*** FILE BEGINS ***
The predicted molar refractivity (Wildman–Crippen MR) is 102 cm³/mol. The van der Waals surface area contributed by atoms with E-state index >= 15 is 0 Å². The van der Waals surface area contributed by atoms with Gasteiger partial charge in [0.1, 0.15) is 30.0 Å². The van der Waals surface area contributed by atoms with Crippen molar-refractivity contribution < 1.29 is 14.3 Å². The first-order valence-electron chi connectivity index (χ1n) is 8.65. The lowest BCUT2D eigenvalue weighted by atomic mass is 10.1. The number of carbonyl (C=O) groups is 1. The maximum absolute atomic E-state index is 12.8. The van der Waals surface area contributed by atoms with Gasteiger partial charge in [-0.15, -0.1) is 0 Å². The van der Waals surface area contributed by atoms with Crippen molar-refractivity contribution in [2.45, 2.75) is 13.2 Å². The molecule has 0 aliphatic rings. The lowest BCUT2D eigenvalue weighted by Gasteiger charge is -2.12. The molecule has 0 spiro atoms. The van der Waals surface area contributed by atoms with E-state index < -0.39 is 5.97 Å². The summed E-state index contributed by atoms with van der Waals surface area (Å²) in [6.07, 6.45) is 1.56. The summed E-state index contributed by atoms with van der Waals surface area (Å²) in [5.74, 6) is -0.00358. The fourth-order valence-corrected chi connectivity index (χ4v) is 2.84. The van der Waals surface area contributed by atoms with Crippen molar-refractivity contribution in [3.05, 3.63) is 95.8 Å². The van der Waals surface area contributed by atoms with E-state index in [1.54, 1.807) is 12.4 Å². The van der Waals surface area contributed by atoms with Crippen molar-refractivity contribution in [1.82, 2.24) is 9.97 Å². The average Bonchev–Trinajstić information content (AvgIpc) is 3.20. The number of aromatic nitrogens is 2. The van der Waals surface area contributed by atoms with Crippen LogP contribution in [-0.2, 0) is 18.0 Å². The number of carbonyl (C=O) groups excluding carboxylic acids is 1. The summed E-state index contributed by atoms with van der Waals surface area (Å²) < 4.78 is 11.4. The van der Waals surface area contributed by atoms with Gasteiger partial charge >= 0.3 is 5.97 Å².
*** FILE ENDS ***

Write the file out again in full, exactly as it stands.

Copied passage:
The predicted molar refractivity (Wildman–Crippen MR) is 102 cm³/mol. The van der Waals surface area contributed by atoms with E-state index >= 15 is 0 Å². The van der Waals surface area contributed by atoms with Gasteiger partial charge in [0.1, 0.15) is 30.0 Å². The van der Waals surface area contributed by atoms with Crippen molar-refractivity contribution < 1.29 is 14.3 Å². The first-order valence-electron chi connectivity index (χ1n) is 8.65. The lowest BCUT2D eigenvalue weighted by atomic mass is 10.1. The number of carbonyl (C=O) groups is 1. The maximum absolute atomic E-state index is 12.8. The van der Waals surface area contributed by atoms with Gasteiger partial charge in [-0.15, -0.1) is 0 Å². The van der Waals surface area contributed by atoms with Crippen molar-refractivity contribution in [2.45, 2.75) is 13.2 Å². The molecule has 0 aliphatic rings. The lowest BCUT2D eigenvalue weighted by Gasteiger charge is -2.12. The molecule has 0 spiro atoms. The van der Waals surface area contributed by atoms with E-state index < -0.39 is 5.97 Å². The summed E-state index contributed by atoms with van der Waals surface area (Å²) in [6.07, 6.45) is 1.56. The summed E-state index contributed by atoms with van der Waals surface area (Å²) in [5.74, 6) is -0.00358. The fourth-order valence-corrected chi connectivity index (χ4v) is 2.84. The van der Waals surface area contributed by atoms with Crippen molar-refractivity contribution in [3.05, 3.63) is 95.8 Å². The van der Waals surface area contributed by atoms with E-state index in [1.54, 1.807) is 12.4 Å². The van der Waals surface area contributed by atoms with Crippen molar-refractivity contribution in [1.82, 2.24) is 9.97 Å². The average Bonchev–Trinajstić information content (AvgIpc) is 3.20. The number of aromatic nitrogens is 2. The van der Waals surface area contributed by atoms with Crippen LogP contribution in [-0.2, 0) is 18.0 Å². The number of carbonyl (C=O) groups excluding carboxylic acids is 1. The summed E-state index contributed by atoms with van der Waals surface area (Å²) < 4.78 is 11.4. The van der Waals surface area contributed by atoms with Gasteiger partial charge >= 0.3 is 5.97 Å².